More from xkcd

April 18, 2014
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More from xkcd

Here's another from xkcd.com, on our "good graphics" theme.

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Les Arbres de Classification

April 18, 2014
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J’animerai une formation lundi 28 de 14:00 à 16:00 au local N-6320 de l’UQAM sur le thème introduction aux arbres de classification. Cette formation est organisée dans le cadre des séminaires en méthodes d’analyses quantitative...

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An overused chart, why it fails, and how to fix it

April 17, 2014
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An overused chart, why it fails, and how to fix it

Reader and tipster Chris P. found this "death spiral" chart dizzying (link). It's one of those charts that has conceptual appeal but does not do the data justice. As the name implies, the designer has a strong message, that the...

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Correlation does not imply causation (parental involvement edition)

April 17, 2014
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The New York Times recently published an article on education titled "Parental Involvement Is Overrated". Most research in this area supports the opposite view, but the authors claim that "evidence from our research suggests otherwise".  Before you stop helping your children … Continue reading →

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If you get to the point of asking, just do it. But some difficulties do arise . . .

April 17, 2014
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Nelson Villoria writes: I find the multilevel approach very useful for a problem I am dealing with, and I was wondering whether you could point me to some references about poolability tests for multilevel models. I am working with time series of cross sectional data and I want to test whether the data supports cross […] The post If you get to the point of asking, just do it. But…

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How Valuable is a #1 Ranking for Analytics Software? Not as Much as You Might Think!

April 17, 2014
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How Valuable is a #1 Ranking for Analytics Software?  Not as Much as You Might Think!

In my never-ending quest to study the Popularity of Data Analysis Software, I recently read the 2013 Edition of the Wisdom of Crowds Business Intelligence Market Study by Dresner Advisory Services, LLC. In it, I found the table below which … Continue reading →

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Data Stories Episode About Data Storytelling

April 17, 2014
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Data Stories Episode About Data Storytelling

How is it possible that it has taken a podcast called Data Stories 35 episodes to get to the topic of data storytelling? Alberto Cairo and I helped get the topic straightened out, and I think we even convinced Moritz that stories are not the enemy of exploration. It was a fun episode to record, and it touches on many interesting topics.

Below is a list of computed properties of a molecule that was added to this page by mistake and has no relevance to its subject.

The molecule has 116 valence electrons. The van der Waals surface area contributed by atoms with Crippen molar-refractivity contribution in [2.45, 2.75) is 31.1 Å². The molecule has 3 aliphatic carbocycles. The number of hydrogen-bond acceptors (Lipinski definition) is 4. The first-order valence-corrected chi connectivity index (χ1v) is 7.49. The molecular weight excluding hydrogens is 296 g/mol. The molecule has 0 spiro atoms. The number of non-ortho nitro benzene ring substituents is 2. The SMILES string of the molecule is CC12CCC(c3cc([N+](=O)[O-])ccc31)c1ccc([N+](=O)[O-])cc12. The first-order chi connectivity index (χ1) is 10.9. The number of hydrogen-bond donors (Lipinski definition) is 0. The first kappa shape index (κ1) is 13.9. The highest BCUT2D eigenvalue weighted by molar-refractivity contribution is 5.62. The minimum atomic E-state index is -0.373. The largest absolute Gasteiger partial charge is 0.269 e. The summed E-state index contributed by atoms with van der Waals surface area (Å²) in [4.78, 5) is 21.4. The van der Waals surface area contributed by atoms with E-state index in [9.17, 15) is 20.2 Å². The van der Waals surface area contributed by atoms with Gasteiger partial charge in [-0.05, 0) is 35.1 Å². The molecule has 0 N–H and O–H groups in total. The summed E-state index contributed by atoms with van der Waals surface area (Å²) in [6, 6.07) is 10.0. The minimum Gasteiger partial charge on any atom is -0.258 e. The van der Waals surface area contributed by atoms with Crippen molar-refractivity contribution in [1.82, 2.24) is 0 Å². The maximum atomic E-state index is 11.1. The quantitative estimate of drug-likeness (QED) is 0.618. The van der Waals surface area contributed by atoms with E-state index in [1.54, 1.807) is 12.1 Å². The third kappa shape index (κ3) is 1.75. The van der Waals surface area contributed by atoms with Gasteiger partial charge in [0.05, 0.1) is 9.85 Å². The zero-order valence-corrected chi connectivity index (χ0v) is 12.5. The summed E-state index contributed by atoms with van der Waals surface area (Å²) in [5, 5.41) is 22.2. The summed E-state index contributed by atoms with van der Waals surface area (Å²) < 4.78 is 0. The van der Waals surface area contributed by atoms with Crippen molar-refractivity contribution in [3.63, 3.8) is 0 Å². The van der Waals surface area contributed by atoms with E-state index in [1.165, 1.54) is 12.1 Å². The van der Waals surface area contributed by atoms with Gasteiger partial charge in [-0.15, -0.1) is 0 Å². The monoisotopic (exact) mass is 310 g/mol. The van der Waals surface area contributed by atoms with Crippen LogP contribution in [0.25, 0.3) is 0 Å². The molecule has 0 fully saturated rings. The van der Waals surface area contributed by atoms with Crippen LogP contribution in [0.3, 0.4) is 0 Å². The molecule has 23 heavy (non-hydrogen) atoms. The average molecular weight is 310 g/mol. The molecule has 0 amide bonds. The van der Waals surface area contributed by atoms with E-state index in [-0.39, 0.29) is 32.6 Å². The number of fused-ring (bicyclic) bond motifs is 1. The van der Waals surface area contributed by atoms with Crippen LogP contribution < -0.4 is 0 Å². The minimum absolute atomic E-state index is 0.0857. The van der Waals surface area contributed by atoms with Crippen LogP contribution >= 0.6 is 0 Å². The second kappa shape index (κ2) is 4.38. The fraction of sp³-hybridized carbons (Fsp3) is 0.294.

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How Fast the Fastest Human Would Run 100m?

April 17, 2014
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How Fast the Fastest Human Would Run 100m?

Ethan Siegel wrote a post entitled The Math of the Fastest Human Alive five years ago, using regressions. An alternative is too use extreme value models (I wrote a post a long time ago on the maximum length of a tennis match using extreme value theory a few years ago). In 2009, John Einmahl and Sander Smeets wrote a great article entitled ultimate 100m world records through extreme-value theory. The article is…

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Bitsanity

April 16, 2014
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Bitsanity

BitsanityThe awesome folks at Quandl (an amazing data collection and distribution service) have been so kind as to allow me to write for their blog.In my first post for them I demonstrate (with detailed R code) how a user of their free data services co...

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The horrible confusion between different entropies explained in a way that answers: Where do likelihoods and priors come from?

April 16, 2014
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Here I derive a simple formula for probability distributions general enough for Statistical Mechanics and Classical Statistics in which the roles, meanings, and interpretations between the Information Entropy and Boltzmann’s Entropy are as clear ...

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An Exercise With the SURE Model

April 16, 2014
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An Exercise With the SURE Model

Here's an exercise that I sometimes set for students if we're studying the Seemingly Unrelated Regression equations (SURE) model. In fact, I used it as part of a question in the final examination that my grad. students sat last week.Suppose that we hav...

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Looking for Bayesian expertise in India, for the purpose of analysis of sarcoma trials

April 16, 2014
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Prakash Nayak writes: I work as a musculoskeletal oncologist (surgeon) in Mumbai, India and am keen on sarcoma research. Sarcomas are rare disorders, and conventional frequentist analysis falls short of providing meaningful results for clinical application. I am thus keen on applying Bayesian analysis to a lot of trials performed with small numbers in this […] The post Looking for Bayesian expertise in India, for the purpose of analysis of…